Thursday, 29 January 2009

A healthy attitude to drinking?

I have a lot of respect for Dr Liam Donaldson, the chief medical officer, and normally find his words of wisdom to have a degree of common sense about them. I can't say the same about his suggestion of a complete ban by parents on any alcohol for younger teenagers.

On the Today programme this morning, he was dismissive of the anecdotal 'middle class' view that introducing youngsters to the odd glass of wine or shandy would encourage sensible drinking in later life. He said that the 'emerging evidence' suggested this to lead to excess later. Indeed, he seemed to suggest that parents of teenagers should only serve soft drinks to their guests in order to prevent teenagers from temptation (this, of course, assumes they never leave the family home during the week).

I don't doubt that regular drinking is bad for young people. But Dr Donaldson seems to be conflating two issues: those youngsters who drink regularly and excessively and those whose parents responsibly introduce them to the odd drink in sensible moderation at twelve or thirteen. But I would like to see the hard evidence that shows that those who do the latter are more likely to become problem drinkers in later life.

Having seen those who experienced a prohibition at home becoming the heaviest drinkers in college in my student days, my 'anecdotal' experience - or qualitative evidence - would suggest that Dr Donaldson is defying common sense. But if there really is such evidence, I might be willing to change my mind.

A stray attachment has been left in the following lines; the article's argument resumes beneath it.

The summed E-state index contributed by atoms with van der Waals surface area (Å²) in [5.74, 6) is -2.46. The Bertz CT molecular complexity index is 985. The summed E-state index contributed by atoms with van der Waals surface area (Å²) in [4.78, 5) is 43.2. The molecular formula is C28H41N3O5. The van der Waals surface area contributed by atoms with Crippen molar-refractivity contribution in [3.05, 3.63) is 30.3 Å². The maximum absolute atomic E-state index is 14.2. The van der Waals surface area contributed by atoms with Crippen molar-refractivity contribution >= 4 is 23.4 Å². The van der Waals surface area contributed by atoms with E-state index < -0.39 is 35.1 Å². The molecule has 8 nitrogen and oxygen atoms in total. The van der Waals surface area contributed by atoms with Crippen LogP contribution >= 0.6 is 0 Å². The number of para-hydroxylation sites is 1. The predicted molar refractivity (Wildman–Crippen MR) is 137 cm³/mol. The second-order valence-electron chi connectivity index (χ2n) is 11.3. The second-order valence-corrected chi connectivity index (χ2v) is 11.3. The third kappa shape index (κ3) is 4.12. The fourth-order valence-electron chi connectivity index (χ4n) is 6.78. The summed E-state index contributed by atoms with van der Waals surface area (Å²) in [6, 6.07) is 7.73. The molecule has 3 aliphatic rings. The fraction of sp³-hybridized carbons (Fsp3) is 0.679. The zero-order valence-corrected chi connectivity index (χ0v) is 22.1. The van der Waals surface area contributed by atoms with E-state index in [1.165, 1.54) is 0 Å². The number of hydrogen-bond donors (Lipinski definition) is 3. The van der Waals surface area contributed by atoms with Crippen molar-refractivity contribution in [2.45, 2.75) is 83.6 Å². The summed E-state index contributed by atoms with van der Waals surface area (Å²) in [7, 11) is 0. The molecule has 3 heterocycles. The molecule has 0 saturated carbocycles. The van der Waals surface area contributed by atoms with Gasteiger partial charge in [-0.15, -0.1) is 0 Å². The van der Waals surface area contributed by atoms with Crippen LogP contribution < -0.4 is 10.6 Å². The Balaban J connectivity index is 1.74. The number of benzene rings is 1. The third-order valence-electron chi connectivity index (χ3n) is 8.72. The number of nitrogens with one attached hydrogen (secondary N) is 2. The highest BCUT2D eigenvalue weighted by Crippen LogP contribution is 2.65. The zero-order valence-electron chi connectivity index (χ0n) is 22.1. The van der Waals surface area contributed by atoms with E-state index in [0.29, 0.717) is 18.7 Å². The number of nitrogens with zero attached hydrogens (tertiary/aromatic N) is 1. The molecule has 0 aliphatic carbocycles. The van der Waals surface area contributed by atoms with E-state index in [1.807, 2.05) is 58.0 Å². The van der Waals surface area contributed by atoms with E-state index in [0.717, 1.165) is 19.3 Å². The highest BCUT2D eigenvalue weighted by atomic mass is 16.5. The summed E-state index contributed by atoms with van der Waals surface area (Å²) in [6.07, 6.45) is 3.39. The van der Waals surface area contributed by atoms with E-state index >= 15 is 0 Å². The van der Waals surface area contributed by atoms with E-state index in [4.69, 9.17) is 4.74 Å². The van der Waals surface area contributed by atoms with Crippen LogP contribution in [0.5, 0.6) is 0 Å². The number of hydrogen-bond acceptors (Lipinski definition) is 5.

1 comment:

Andrew Brown said...

Hard evidence isn't yet available, but what Liam Donaldson has to go on is, and you can read the whole thing here.

The review of the literature on early exposure to alcohol concludes:

"To summarise, early to alcohol may be associated with increased risk of alcohol-related problems. However, the literature is unclear as to whether early alcohol exposure leads to harmful consequences or if early drinking is more likely to occur in children who are at risk due to other personal, familial or social factors. It is possible that different outcomes may result from early alcohol exposure with peers or with parents, although parental drinking practices or attitudes to alcohol may influence higher or lower risk drinking."